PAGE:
GE Sees Long Recovery Ahead After Progress on Costs, Cash
(Bloomberg) -- General Electric Co. predicted slow gains in operations this year and next after the coronavirus pandemic battered results in the second quarter.
The jet-engine division has tracked “early signs of improvement” in flight departures on the path to a lengthy recovery, GE said in a presentation as it reported results. The company burned through $2.1 billion in industrial free cash in the second quarter, less than the $3.3 billion drain expected by analysts.
“It’s really about sequential improvement from here,” Chief Executive Officer Larry Culp said on a call with analysts. “The environment remains challenging. But with respect to those things that are within our control, we think health care is well-positioned to lead, the turnarounds in power and renewables continue, and we’re expecting a multiyear recovery in aviation.”
Culp is trying to get GE back on track after the pandemic upended a turnaround he began after taking the reins in 2018. GE on Wednesday posted double-digit declines in orders across all its industrial businesses in the second quarter, with comparable sales drops in all units except renewable energy. Revenue in the aviation business plunged 44% as the virus gutted air travel and dimmed the long-term outlook for aircraft sales.
“Covid-19 clearly put us back,” Culp said in an interview. “It will take us a little longer, just because of what’s happened in aviation, in particular. But that said, I have more confidence today than I ever have that we’re going to see this transformation through.”
The company has accelerated some aspects of its overhaul, he said. GE has reduced debt by roughly $9.1 billion this year, bolstered cash to $41 billion and taken steps to eliminate $2 billion in costs and preserve $3 billion in cash.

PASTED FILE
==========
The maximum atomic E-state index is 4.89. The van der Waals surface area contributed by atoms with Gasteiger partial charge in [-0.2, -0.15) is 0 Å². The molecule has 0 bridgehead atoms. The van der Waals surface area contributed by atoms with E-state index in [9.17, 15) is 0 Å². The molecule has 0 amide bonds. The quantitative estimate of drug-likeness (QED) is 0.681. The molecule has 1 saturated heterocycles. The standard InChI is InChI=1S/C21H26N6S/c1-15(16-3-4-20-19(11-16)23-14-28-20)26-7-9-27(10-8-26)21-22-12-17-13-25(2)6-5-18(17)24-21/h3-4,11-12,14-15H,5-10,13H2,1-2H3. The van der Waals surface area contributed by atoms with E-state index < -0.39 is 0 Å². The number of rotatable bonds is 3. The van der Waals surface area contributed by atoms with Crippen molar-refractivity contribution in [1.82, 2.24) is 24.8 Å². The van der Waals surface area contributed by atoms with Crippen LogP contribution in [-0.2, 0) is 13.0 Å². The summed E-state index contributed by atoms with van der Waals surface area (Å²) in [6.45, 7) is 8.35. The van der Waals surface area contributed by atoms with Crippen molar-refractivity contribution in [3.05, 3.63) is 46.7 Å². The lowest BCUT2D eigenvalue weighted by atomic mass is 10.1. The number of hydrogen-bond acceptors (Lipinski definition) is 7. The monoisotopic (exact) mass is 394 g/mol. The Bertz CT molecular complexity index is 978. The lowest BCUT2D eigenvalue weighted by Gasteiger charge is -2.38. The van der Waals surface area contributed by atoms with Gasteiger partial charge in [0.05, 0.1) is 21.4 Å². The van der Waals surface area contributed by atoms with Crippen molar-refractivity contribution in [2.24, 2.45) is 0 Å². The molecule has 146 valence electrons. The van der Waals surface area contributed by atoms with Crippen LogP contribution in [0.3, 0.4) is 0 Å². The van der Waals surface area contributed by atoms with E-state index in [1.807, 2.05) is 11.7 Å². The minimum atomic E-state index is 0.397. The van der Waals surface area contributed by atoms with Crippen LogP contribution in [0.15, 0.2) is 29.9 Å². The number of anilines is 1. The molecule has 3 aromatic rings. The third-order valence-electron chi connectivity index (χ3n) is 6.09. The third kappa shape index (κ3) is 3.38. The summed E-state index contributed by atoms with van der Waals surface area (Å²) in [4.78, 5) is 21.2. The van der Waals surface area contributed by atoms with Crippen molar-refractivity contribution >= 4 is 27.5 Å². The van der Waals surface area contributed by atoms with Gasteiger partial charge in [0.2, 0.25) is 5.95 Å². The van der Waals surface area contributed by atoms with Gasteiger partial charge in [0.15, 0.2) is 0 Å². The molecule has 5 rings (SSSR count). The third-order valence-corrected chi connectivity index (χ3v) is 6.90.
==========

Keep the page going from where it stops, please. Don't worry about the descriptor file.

What Bloomberg Intelligence says:
“Negative order trends across General Electric’s portfolio and high decremental margins are a stark reminder that it will take years for the company to achieve credit-protection measures more consistent with its Baa1/BBB+/BBB rankings.”
Joel Levington, Director of Credit Research
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GE recorded a $1.8 billion unrealized pretax gain during the quarter on its plan to sell its stake in Baker Hughes over the next three years. The company will use the proceeds to pay down debt.
The company’s shares dropped 4.1% to $6.61 at 10:49 a.m. in New York. GE tumbled 38% this year through Tuesday, while a Standard & Poor’s index of industrial companies fell 12%.
The second-quarter results generally matched investors’ low expectations, John Inch, a Gordon Haskett analyst, wrote in a note to clients.
“It seems apparent that GE’s fundamentals including cash flow challenges are likely to persist for many quarters/years with no obvious recourse as the company has largely sold what it can,” Inch said.
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